Last weekend, BYU and Coastal Carolina played one of the season’s most memorable games on just 56 hours’ notice, spawning a series of hot takes about the need –or lack thereof– to schedule college football games years in advance (see: example a, example b, example c). But conversations with a handful of Division-I athletic directors indicated there are a multitude of financial, logistical and competitive reasons for schools to plan a half decade or more into the future.
Our Take: Financially speaking, Power Five athletic departments are incentivized to schedule games years down the line. Dave Heeke (athletic director, University of Arizona) explained that schools doing guarantee games “can probably lock them in for a little bit less [by booking them far in advance] than [they could] if they were to wait until the last minute.” Athletic departments want to avoid a situation where they are stuck scrambling for an opponent and those available to play can hold out for an outsized payout.
No one wants to be left without a dance partner on a given fall weekend, either. That’s of particular concern to Mario Moccia (athletic director, New Mexico State University), whose football program operates as an independent. Without the benefit of having eight or nine conference games to anchor the schedule, he said, the Aggies have “so many more slots to fill” than the average bowl subdivision school. The NM State financial model is also dependent on multiple guarantee games, which forces the program to schedule contests far in into the future. “We need to get the games when we can get them [for budgeting certainty],” Moccia said.
Attractive non-conference home games can also help collegiate football programs sell tickets and retain season-ticket holders, so it makes sense to schedule them when the opportunity arises. Having a high-profile opponent on a future schedule gives season-ticket holders a reason to remain committed if the team underperforms expectations, and should lead to increased sales as the game nears.
There is a fundraising aspect to scheduling games against college football’s most prominent programs, too. Remember, non-conference games are often scheduled as part of a home-and-home series, and fans get excited about taking trips to the sport’s most iconic cathedrals. Former Texas and ASU A.D. Steve Patterson said those rare opportunities give athletic departments a chance “to engage donors and develop relationships.”
Finances aside, there are logistical reasons to schedule games far into the future. It’s a huge endeavor to coordinate the football schedule with the academic calendar, having to balance games around parents’ weekend, homecoming, fall break and all of the other events that happen on a college campus (schools want to be sure students can attend games). College football programs also need to plan around community events. NC State has to manage around the nearby state fair or there won’t be hotel rooms available. Other schools have to avoid scheduling games during the first weekend of November (the official start of duck-hunting season). Even the biggest boosters have hobbies besides football.
Scheduling games years out enables schools to construct slates to match their on-field ambitions. Programs that hope to play for national titles can secure top-tier Power Five opponents, while those simply striving for bowl eligibility can lock in games they perceive to be against winnable competition. “It would be hard for a coach trying to build a program [to schedule on the fly],” Heeke said. “You’ve got to be four or five years out, just so you can control the program’s [destiny].” Of course, as Mike Hill (athletic director, University of North Carolina at Charlotte) reminded, “There are oftentimes games scheduled, where you’re expecting the opponent to be at a certain competitive level, and by the time the game comes that opponent has gotten a lot better or a lot worse.”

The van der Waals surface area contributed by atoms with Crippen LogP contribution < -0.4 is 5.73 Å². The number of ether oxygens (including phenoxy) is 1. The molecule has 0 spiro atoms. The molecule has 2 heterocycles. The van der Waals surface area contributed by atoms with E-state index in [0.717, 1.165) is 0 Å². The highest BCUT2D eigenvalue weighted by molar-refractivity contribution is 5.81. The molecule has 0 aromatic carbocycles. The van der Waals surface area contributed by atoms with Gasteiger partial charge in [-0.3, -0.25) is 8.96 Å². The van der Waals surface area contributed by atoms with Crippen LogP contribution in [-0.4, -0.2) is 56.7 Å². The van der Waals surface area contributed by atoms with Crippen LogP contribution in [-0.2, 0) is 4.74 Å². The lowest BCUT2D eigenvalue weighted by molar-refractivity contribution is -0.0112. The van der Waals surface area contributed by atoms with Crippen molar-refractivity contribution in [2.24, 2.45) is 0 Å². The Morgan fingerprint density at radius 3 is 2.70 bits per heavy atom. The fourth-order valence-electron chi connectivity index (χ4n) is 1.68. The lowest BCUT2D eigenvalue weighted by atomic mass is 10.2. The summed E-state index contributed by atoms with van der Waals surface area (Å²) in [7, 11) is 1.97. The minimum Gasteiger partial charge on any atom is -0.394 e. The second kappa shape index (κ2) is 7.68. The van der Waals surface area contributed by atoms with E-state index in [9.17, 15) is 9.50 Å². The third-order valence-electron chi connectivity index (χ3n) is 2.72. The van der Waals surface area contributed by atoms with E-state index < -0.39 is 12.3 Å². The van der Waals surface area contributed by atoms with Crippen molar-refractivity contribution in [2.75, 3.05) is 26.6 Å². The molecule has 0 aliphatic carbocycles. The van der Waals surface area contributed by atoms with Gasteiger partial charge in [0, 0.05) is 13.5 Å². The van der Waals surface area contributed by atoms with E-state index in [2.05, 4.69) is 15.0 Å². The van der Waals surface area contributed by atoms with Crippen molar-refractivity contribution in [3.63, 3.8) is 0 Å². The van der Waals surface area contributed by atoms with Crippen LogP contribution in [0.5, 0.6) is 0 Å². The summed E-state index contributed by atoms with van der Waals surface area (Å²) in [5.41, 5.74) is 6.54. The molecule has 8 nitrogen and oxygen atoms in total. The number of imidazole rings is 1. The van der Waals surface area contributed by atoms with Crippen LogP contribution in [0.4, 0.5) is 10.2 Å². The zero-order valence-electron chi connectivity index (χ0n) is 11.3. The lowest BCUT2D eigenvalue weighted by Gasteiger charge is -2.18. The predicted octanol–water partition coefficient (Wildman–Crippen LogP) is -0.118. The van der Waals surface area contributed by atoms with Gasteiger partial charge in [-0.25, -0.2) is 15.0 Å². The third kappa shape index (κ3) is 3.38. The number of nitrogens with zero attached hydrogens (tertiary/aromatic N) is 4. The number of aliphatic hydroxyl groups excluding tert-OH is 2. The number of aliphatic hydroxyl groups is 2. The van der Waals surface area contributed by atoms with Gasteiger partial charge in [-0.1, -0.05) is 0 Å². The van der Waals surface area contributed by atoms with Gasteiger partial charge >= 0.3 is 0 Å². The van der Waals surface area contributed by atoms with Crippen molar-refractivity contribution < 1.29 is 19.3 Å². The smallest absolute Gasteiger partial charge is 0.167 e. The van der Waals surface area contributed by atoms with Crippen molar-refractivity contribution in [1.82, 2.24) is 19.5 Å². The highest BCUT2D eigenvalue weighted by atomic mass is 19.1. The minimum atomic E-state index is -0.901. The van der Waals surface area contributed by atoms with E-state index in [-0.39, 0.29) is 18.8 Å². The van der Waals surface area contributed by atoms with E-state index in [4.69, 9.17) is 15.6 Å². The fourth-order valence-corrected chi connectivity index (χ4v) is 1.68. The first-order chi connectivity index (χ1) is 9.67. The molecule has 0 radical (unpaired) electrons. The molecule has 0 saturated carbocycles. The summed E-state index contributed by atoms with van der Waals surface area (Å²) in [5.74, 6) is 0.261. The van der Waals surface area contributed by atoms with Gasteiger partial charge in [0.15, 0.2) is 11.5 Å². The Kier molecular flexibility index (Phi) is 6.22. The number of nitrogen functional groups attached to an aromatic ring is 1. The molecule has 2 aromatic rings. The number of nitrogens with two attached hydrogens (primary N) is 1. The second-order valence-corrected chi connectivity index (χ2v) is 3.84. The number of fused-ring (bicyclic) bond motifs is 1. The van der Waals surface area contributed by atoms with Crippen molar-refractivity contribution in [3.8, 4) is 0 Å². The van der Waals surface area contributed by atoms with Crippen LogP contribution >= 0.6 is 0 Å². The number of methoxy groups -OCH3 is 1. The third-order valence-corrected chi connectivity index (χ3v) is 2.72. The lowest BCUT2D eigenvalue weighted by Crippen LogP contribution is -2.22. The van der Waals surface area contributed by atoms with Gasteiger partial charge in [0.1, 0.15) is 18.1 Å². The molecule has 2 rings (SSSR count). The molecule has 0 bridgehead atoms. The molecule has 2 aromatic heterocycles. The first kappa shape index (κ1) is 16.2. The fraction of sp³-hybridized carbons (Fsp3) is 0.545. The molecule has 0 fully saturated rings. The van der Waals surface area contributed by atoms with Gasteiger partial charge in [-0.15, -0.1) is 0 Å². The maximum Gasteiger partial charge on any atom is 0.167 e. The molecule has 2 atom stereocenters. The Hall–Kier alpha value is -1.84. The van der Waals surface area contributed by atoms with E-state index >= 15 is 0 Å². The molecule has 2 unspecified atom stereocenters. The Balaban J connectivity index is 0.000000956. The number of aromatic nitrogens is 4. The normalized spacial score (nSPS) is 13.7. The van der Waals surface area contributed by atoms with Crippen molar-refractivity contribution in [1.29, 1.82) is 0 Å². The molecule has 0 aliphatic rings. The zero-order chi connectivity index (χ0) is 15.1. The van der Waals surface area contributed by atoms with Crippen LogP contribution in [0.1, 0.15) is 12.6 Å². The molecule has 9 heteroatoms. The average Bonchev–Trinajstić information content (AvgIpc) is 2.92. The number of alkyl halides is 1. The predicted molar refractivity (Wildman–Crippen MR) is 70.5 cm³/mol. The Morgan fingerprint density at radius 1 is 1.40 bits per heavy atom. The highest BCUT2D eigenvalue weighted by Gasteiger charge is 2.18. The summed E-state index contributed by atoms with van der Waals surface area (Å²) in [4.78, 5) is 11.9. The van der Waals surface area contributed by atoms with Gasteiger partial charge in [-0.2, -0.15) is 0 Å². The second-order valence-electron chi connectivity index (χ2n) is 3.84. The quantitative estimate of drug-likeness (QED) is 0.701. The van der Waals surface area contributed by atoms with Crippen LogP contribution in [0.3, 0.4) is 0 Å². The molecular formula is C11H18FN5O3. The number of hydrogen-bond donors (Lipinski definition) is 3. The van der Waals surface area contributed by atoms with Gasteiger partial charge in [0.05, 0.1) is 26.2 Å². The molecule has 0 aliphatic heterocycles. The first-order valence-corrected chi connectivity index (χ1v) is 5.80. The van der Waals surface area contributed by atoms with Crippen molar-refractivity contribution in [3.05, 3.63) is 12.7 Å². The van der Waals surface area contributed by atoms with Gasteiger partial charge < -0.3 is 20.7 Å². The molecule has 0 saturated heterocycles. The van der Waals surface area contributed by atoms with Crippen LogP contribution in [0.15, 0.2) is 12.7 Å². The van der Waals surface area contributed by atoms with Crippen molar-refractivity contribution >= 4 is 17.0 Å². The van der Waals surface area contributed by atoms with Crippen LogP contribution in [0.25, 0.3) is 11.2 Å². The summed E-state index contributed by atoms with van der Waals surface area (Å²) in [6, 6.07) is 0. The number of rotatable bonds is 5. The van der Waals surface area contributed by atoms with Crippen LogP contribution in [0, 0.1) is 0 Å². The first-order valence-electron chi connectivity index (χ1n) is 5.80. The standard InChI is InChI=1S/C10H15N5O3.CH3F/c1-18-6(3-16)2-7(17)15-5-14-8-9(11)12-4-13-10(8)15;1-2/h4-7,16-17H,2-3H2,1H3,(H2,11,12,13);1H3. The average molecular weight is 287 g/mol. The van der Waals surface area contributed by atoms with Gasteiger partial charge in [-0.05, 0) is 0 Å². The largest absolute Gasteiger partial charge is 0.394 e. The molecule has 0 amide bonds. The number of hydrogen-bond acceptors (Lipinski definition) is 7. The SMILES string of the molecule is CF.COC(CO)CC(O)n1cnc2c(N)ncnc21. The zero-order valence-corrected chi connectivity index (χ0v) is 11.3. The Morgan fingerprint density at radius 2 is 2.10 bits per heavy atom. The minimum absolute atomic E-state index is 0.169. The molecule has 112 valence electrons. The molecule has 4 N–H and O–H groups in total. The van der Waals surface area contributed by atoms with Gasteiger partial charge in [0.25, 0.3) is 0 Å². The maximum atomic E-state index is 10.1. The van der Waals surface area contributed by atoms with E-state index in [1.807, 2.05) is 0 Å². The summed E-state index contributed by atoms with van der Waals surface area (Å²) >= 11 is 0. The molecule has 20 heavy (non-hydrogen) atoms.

Coaches like to schedule games so they can be assured they will “have a presence in high school recruiting hotbeds,” Patterson said. The same could be said for school administrators. Playing games in locales where prospective students and alumni are located can only help the university.
Hill fully understands why games are scheduled as far out as they are. “We’ve all allowed –myself and Charlotte included– this sort of scheduling creep,” he said. “That goes decades out now, because of the feeling if we don’t get the game scheduled it won’t be [available] when the time comes.” But the UNC-Charlotte athletic director says college football as a whole can “do better” when it comes to scheduling. That includes booking more games between regional rivals. “We would all be better served by scheduling games that fans can drive to and are excited about,” he said. And scheduling on more of a one- to- three-year cycle (ala college basketball), would ensure “more matchups make sense at the time [of the game],” he added.
Fans would certainly welcome adding a “bracket-buster” weekend to the college football calendar. But the sport isn’t constructed to allow for teams to leave a week open. ACC and SEC schools look for guarantee games late in the season (think Alabama-Austin Peay in November 2022) and it’s unlikely teams within the Group of Five would be willing to forgo those lucrative opportunities to participate. There are also questions about whether schools, sponsors and season-ticket holders would be satisfied with a five-game home slate (someone might have to forfeit a home date). The majority of G5 teams want six home games. New Mexico State is among the exceptions. The school typically plays five home games, as it can make more with an extra buy-game on the road than it could with a sixth home game.